Lecture 5- Aboriginal
Race and ethnic relations, continued: First Nations People
A few salient facts about Aboriginal people in Canada
• Aboriginal people are spread with varying degrees of density over all of
the Canadian provinces and territories.
• They fall into three main categories:
1. First Nations,
• Within the First Nations and Inuit categories,they belong to scores of
different bands – each band having its own governance, land, language, and
traditions. These bands vary dramatically in size and wealth (or poverty).
• Additionally, about half the Aboriginal people live on tribal reserves
while the rest live elsewhere, mainly in cities.
• So, given this variation, it is nearly impossible to generalize about
Aboriginal people in Canada – hence, my hesitation.
• That said, a few generalizations will be ventured nonetheless.
A few generalizations
• First, all Aboriginal people descend from people who immigrated from Asia about
10,000 years ago
• Second, by the time that Europeans arrived in Canada in the 16th
century, Aboriginal people had staked out their own lands
• Third, the colonization of British North America – later, Canada – involvedthe
seizure or purchase of native lands, often on unfavorable terms
The Indian Act
• Fourth, the Indian Act, which formalized relations between the federal
governmentand Aboriginal people, remains contentioustoday
• The Indian Act (1867)defines who is eligible for certain legal rights and benefits
• Bill C-31(1985)ended discriminatory provisionsof the Indian Act and allowed
bands to define their own membership rules.
Some benefits to Aboriginals
• Treaty annuity payments are paid annually to registered members of bands that
have historic treaties with the Crown.
• Social programs provide income assistance, child benefits, assisted living, child
and family services, and family violence prevention.
• Yet, these fail to meet present-day needs on many reserves.
• E.g., 60 per cent on reserves aged 20-24 have not completedhigh school or
gained an equivalent diploma
• Fifth, many Aboriginal children had to leave their families and communitiesto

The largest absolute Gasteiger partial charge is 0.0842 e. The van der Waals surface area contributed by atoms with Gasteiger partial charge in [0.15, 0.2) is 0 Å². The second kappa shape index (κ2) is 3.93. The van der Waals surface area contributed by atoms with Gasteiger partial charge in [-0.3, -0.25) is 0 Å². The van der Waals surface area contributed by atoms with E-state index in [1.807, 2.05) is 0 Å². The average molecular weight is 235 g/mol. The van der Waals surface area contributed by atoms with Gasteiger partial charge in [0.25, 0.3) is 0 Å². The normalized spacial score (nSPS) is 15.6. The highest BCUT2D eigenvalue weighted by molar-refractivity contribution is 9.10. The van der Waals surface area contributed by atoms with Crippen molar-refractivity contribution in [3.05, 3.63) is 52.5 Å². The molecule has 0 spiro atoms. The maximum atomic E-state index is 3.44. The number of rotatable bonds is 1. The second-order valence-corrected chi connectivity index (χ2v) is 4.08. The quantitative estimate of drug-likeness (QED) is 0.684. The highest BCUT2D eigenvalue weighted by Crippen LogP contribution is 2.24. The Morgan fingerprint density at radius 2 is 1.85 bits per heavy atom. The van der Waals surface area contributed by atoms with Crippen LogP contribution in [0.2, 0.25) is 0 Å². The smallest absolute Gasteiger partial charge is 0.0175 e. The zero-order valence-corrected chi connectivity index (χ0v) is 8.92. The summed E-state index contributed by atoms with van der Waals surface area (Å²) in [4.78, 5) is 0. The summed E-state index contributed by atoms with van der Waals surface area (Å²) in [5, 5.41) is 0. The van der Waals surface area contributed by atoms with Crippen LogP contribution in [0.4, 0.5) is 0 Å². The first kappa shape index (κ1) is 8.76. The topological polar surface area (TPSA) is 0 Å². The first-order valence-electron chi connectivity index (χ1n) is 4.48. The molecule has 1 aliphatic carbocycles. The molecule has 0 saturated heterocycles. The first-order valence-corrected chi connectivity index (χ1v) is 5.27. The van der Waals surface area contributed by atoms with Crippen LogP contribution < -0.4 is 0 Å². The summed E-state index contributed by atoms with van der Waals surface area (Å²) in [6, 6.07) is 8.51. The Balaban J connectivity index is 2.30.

attend residential schools circa1870 to 1960.
• These schools, under federal authority, were intended to acculturate Aboriginal
children to European, Christian standards.
• Many Aboriginal children were abused in these schools; some died from neglect
and poor care.
• Aboriginal family life and culture was weakenedby this forced acculturation
Social pathology resulted
• Sixth, Aboriginal people – especia those on rural reserves -- are morelikely than
average to suffer from unemployment,poverty,low educational attainment, poor
housing, and preventable infectiou diseases.
• They are also more likely than oth Canadians to be victimized by crime– including • They are also more likely than oth Canadians to be victimized by crime– including
domesticviolence; morelikely to suffer from an addiction (including both alcohol
and gambling); and more likely to commitsuicide.
Legal penalties were harsh
• Especially in the Western provinces, Aboriginals are over-representedin jails and
prisons, and in sex work.
• In some regions, Aboriginal people represent well above the majority of the
prison population – 70% in Manitoba and 80% in Yukon.
The exodus from rural reserves
• Seventh, for generations Aboriginal people have been moving off the reserves
and intermarrying with non-Aboriginal people.
• Those who have movedto the major cities have assimilated economically and
socially into the mainstream society,sometimeswithout any great difficulty.
• To varying degrees, they have retained their links with their native communities
and traditions while living away from the tribal homeland.
The Urban Aboriginal Peoples Study (UAPS)
• A survey of Aboriginal people living in Canada’ s largest 11 cities was
commissionedby the federal governmentand managed by the Environics polling